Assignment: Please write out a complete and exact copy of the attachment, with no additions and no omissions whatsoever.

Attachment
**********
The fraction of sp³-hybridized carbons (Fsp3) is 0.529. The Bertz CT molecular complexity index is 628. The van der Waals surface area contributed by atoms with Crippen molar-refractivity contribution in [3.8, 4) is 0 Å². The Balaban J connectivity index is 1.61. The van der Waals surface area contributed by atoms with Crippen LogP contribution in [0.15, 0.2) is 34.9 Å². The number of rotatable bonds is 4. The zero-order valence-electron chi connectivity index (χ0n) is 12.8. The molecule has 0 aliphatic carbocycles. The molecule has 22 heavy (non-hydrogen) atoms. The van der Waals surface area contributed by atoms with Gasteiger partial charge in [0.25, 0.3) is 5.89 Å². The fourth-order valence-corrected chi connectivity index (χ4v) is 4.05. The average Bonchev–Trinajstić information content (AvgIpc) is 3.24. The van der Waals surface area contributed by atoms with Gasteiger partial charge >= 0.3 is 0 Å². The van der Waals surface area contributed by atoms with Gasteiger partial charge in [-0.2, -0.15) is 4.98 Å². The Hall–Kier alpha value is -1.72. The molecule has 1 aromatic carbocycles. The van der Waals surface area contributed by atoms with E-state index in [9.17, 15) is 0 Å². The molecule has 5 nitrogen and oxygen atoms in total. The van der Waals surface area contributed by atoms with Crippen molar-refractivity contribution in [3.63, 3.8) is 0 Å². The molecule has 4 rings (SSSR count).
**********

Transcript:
The fraction of sp³-hybridized carbons (Fsp3) is 0.529. The Bertz CT molecular complexity index is 628. The van der Waals surface area contributed by atoms with Crippen molar-refractivity contribution in [3.8, 4) is 0 Å². The Balaban J connectivity index is 1.61. The van der Waals surface area contributed by atoms with Crippen LogP contribution in [0.15, 0.2) is 34.9 Å². The number of rotatable bonds is 4. The zero-order valence-electron chi connectivity index (χ0n) is 12.8. The molecule has 0 aliphatic carbocycles. The molecule has 22 heavy (non-hydrogen) atoms. The van der Waals surface area contributed by atoms with Gasteiger partial charge in [0.25, 0.3) is 5.89 Å². The fourth-order valence-corrected chi connectivity index (χ4v) is 4.05. The average Bonchev–Trinajstić information content (AvgIpc) is 3.24. The van der Waals surface area contributed by atoms with Gasteiger partial charge >= 0.3 is 0 Å². The van der Waals surface area contributed by atoms with Gasteiger partial charge in [-0.2, -0.15) is 4.98 Å². The Hall–Kier alpha value is -1.72. The molecule has 1 aromatic carbocycles. The van der Waals surface area contributed by atoms with E-state index in [9.17, 15) is 0 Å². The molecule has 5 nitrogen and oxygen atoms in total. The van der Waals surface area contributed by atoms with Crippen molar-refractivity contribution in [3.63, 3.8) is 0 Å². The molecule has 4 rings (SSSR count).